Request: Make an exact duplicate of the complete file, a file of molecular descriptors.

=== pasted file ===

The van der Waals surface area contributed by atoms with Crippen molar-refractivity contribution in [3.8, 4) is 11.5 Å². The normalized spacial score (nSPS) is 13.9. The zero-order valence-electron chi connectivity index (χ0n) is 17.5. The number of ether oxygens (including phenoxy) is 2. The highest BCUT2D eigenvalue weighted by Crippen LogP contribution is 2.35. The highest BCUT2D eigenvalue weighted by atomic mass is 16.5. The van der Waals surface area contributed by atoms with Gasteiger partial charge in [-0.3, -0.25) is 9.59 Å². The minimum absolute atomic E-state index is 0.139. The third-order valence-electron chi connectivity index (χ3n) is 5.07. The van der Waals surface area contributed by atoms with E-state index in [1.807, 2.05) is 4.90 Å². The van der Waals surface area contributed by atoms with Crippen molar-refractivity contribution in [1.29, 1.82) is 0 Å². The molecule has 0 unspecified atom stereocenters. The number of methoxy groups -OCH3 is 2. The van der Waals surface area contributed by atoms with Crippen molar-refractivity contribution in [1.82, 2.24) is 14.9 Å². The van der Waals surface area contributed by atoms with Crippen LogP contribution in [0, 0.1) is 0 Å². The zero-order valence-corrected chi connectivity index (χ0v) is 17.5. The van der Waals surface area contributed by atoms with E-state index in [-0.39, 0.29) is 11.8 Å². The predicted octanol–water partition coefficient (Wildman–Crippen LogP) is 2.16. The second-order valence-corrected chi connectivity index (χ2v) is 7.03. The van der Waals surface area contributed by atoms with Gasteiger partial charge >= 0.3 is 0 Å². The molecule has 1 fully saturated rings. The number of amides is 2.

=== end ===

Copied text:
The van der Waals surface area contributed by atoms with Crippen molar-refractivity contribution in [3.8, 4) is 11.5 Å². The normalized spacial score (nSPS) is 13.9. The zero-order valence-electron chi connectivity index (χ0n) is 17.5. The number of ether oxygens (including phenoxy) is 2. The highest BCUT2D eigenvalue weighted by Crippen LogP contribution is 2.35. The highest BCUT2D eigenvalue weighted by atomic mass is 16.5. The van der Waals surface area contributed by atoms with Gasteiger partial charge in [-0.3, -0.25) is 9.59 Å². The minimum absolute atomic E-state index is 0.139. The third-order valence-electron chi connectivity index (χ3n) is 5.07. The van der Waals surface area contributed by atoms with E-state index in [1.807, 2.05) is 4.90 Å². The van der Waals surface area contributed by atoms with Crippen molar-refractivity contribution in [1.29, 1.82) is 0 Å². The molecule has 0 unspecified atom stereocenters. The number of methoxy groups -OCH3 is 2. The van der Waals surface area contributed by atoms with Crippen molar-refractivity contribution in [1.82, 2.24) is 14.9 Å². The van der Waals surface area contributed by atoms with Crippen LogP contribution in [0, 0.1) is 0 Å². The zero-order valence-corrected chi connectivity index (χ0v) is 17.5. The van der Waals surface area contributed by atoms with E-state index in [-0.39, 0.29) is 11.8 Å². The predicted octanol–water partition coefficient (Wildman–Crippen LogP) is 2.16. The second-order valence-corrected chi connectivity index (χ2v) is 7.03. The van der Waals surface area contributed by atoms with Gasteiger partial charge >= 0.3 is 0 Å². The molecule has 1 fully saturated rings. The number of amides is 2.